TORONTO -- Despite Monday’s mishap in which Connor Seabold was belted around for three homers in a 7-2 loss to the Blue Jays at Rogers Centre, the Red Sox have done more than weather a stretch in which starting pitchers Nathan Eovaldi and Garrett Whitlock have been on the injured list simultaneously.
Boston has actually come out of it nicely, winning four of six games started by prospects Josh Winckowski, Kutter Crawford and Seabold.
And it isn’t just Eovaldi (low back inflammation) and Whitlock (right hip inflammation) the Red Sox have been missing. Chris Sale hasn’t thrown a pitch in the Major Leagues this season. Neither has James Paxton.
Yet, Boston is 19-5 in June and currently in possession of the top American League Wild Card spot, even after its seven-game winning streak came to an end in the series opener in Toronto.
And as manager Alex Cora noted after Monday’s loss, the Red Sox are about to get healthier. Whitlock threw a bullpen session prior to Monday’s game. Sale and Eovaldi have key steps in their progression coming up.
“We know they’re going to come [back],” Cora said. “The big guy [Sale] is pitching [for Double-A Portland] on Thursday. So he’s getting closer. Nate, he’s throwing a bullpen on Wednesday. This is part of 162.
“We’ve been able to do our thing with a lot of guys down, and just like other teams have done it, right? We’re comfortable with these kids coming up and pitching. We are. Today was just -- we were short in the bullpen and we had to try to get 15 outs with him. It just didn’t happen.”
Seabold got 14 outs on a night Cora stuck with him longer than he would have under normal circumstances.
When Seabold came out for the fifth, Boston was down, 4-0, with right-hander Kevin Gausman dealing for Toronto. With two runners on and two outs, Matt Chapman put a stain on Seabold’s second career start with a towering two-run homer that put the game away for all intents and purposes.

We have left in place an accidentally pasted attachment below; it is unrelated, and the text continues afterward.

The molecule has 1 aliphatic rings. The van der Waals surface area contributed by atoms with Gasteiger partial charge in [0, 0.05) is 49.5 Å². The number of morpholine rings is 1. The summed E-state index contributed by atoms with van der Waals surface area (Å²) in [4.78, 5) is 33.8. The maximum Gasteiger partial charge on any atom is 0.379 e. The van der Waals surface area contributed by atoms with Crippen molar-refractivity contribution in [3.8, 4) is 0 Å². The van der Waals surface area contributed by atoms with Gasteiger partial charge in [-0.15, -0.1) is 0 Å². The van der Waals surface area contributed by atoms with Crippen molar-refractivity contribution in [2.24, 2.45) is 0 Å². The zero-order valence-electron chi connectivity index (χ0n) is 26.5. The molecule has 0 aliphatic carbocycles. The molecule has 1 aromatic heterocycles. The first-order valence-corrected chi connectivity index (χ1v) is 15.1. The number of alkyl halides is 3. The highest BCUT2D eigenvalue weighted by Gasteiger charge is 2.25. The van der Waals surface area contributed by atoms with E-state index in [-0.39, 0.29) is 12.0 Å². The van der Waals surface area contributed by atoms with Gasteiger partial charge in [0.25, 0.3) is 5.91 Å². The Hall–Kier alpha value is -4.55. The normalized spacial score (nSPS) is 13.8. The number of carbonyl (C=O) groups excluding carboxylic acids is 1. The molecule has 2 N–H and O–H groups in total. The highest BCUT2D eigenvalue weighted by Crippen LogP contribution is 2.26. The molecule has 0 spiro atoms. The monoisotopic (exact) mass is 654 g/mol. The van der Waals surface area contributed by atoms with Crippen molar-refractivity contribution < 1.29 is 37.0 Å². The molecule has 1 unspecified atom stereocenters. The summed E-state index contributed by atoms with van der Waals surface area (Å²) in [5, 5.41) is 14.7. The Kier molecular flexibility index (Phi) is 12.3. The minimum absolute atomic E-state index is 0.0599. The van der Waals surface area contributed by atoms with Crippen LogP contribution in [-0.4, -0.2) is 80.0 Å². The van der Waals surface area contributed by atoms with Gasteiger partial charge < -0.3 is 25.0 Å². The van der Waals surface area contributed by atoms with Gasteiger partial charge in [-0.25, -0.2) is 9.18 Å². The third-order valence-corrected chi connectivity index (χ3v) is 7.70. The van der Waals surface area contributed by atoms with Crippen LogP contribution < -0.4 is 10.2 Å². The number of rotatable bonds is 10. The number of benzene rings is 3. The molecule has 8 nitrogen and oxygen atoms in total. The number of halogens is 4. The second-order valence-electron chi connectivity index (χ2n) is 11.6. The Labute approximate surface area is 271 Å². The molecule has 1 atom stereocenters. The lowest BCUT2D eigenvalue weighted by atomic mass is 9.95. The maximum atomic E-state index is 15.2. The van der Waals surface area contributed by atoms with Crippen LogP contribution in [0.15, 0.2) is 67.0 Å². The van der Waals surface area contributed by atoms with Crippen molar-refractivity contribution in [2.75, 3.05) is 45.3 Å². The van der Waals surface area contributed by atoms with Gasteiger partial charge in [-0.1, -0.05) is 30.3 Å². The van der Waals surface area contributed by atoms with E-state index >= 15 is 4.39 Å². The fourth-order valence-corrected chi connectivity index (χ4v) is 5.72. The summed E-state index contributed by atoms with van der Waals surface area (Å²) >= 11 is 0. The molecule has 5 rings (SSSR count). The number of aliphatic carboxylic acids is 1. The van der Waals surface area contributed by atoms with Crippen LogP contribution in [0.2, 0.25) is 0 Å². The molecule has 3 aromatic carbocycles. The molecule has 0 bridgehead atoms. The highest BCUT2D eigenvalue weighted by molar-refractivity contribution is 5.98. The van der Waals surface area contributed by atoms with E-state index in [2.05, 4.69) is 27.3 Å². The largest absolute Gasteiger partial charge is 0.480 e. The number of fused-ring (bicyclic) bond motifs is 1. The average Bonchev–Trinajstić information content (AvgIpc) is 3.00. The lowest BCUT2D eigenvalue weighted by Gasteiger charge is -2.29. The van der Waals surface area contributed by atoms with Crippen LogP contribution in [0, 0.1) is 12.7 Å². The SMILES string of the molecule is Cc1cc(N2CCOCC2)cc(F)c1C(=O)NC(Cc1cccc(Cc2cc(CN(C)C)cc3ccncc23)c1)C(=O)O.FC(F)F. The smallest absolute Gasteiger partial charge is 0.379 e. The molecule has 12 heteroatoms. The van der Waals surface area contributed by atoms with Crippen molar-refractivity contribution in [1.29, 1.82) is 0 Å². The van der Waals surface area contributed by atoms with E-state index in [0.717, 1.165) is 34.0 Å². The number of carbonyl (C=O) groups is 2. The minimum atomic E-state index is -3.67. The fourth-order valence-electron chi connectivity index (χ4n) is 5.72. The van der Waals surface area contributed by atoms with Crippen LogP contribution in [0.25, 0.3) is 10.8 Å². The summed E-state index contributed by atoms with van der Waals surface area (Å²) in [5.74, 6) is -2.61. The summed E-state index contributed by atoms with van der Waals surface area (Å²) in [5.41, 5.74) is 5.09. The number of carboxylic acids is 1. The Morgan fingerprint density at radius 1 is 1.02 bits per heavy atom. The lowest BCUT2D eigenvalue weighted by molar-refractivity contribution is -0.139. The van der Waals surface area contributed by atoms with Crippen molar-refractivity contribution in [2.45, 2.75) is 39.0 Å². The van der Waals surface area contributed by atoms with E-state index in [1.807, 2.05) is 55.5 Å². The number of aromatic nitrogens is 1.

George Springer and Vladimir Guerrero Jr. went deep earlier in the night. Home runs accounted for five of the seven runs allowed by Seabold, who also recorded seven strikeouts.
“I made too many mistakes,” Seabold said. “The first few innings, I was able to limit it for the most part. Left one out over the plate with two strikes to Vlad. Gave Springer a first-pitch cookie, but I was able to keep it toned down for the most part. Then, fifth inning, I was out of gas, started making more mistakes, and they started capitalizing on it.”
That’s life in the Major Leagues.
Seabold came over with Nick Pivetta in a deal with the Phillies at the 2020 Trade Deadline in a move that is a clear victory for the Red Sox no matter what happens from here (the acquisition cost was Brandon Workman and Heath Hembree). The right-hander also showed he has some attributes that can make him successful at the highest level.
Of the 46 pitches the Blue Jays swung at against Seabold, they whiffed at 21 of them.
“That’s a lot, right? Like I said, the fastball has some life up there,” Cora said. “There’s some good hitters on that team, and to be able to do that against them, he’s a good one. It just happened that was the first one this year against a tough team. He’s a guy that we really like."
With an off-day for the Red Sox on Thursday, Seabold might get optioned back to Triple-A Worcester, rather than getting another turn in the rotation.
Boston can go with a four-man rotation on regular rest until July 5. Perhaps by then Whitlock will be back. There’s always a chance the Red Sox could call up another pitcher. All eyes continue to be on No. 4 prospect Brayan Bello, who has been electric at Triple-A.
A confidence has developed within the Red Sox that they can compete with whichever starter takes the ball. But that is about to be tested.
Monday started a stretch in which Boston will play American League East rivals 17 times in 20 games. This after playing only five division matchups -- all against Baltimore -- in a 50-game stretch.
“Every team in this division can pitch, every team in this division can hit the ball out of the ballpark and it’s going to be a grind,” Cora said. “We’re going to be banging heads for the rest of the season, and we’re going to keep doing what we’re doing. We had expectations coming into the season to make it to the playoffs, and we’ll keep working for that.”